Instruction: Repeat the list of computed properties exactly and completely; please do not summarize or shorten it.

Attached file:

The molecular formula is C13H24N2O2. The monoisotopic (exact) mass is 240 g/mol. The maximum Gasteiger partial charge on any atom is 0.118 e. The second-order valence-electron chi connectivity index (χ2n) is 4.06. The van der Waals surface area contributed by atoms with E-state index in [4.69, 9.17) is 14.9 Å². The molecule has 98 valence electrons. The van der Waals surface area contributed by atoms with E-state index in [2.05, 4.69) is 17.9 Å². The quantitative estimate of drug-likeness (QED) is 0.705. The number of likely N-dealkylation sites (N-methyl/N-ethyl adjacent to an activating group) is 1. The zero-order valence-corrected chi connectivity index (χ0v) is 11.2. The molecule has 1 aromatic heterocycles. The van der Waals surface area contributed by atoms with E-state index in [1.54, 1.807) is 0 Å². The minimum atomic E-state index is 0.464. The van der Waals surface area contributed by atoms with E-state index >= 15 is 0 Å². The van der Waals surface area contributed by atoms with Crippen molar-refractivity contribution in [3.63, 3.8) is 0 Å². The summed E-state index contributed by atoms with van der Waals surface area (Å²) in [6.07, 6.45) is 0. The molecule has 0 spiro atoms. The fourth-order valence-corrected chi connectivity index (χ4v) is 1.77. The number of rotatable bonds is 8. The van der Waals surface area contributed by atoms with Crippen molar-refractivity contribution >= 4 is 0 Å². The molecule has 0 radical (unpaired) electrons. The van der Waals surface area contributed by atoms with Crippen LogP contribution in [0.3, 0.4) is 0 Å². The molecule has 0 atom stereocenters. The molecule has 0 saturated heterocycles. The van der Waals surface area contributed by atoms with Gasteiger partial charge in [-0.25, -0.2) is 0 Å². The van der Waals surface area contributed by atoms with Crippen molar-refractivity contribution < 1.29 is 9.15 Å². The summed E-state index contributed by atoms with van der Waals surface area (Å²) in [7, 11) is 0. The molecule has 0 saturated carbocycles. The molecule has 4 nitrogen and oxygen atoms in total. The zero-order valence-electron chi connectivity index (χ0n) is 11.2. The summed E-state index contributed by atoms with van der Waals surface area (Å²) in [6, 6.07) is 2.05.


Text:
The molecular formula is C13H24N2O2. The monoisotopic (exact) mass is 240 g/mol. The maximum Gasteiger partial charge on any atom is 0.118 e. The second-order valence-electron chi connectivity index (χ2n) is 4.06. The van der Waals surface area contributed by atoms with E-state index in [4.69, 9.17) is 14.9 Å². The molecule has 98 valence electrons. The van der Waals surface area contributed by atoms with E-state index in [2.05, 4.69) is 17.9 Å². The quantitative estimate of drug-likeness (QED) is 0.705. The number of likely N-dealkylation sites (N-methyl/N-ethyl adjacent to an activating group) is 1. The zero-order valence-corrected chi connectivity index (χ0v) is 11.2. The molecule has 1 aromatic heterocycles. The van der Waals surface area contributed by atoms with E-state index in [1.54, 1.807) is 0 Å². The minimum atomic E-state index is 0.464. The van der Waals surface area contributed by atoms with E-state index >= 15 is 0 Å². The van der Waals surface area contributed by atoms with Crippen molar-refractivity contribution in [3.63, 3.8) is 0 Å². The summed E-state index contributed by atoms with van der Waals surface area (Å²) in [6.07, 6.45) is 0. The molecule has 0 spiro atoms. The fourth-order valence-corrected chi connectivity index (χ4v) is 1.77. The number of rotatable bonds is 8. The van der Waals surface area contributed by atoms with Crippen molar-refractivity contribution >= 4 is 0 Å². The molecule has 0 radical (unpaired) electrons. The van der Waals surface area contributed by atoms with Crippen LogP contribution in [0.3, 0.4) is 0 Å². The molecule has 0 atom stereocenters. The molecule has 0 saturated heterocycles. The van der Waals surface area contributed by atoms with Gasteiger partial charge in [-0.25, -0.2) is 0 Å². The van der Waals surface area contributed by atoms with Crippen molar-refractivity contribution < 1.29 is 9.15 Å². The summed E-state index contributed by atoms with van der Waals surface area (Å²) in [7, 11) is 0. The molecule has 0 saturated carbocycles. The molecule has 4 nitrogen and oxygen atoms in total. The zero-order valence-electron chi connectivity index (χ0n) is 11.2. The summed E-state index contributed by atoms with van der Waals surface area (Å²) in [6, 6.07) is 2.05.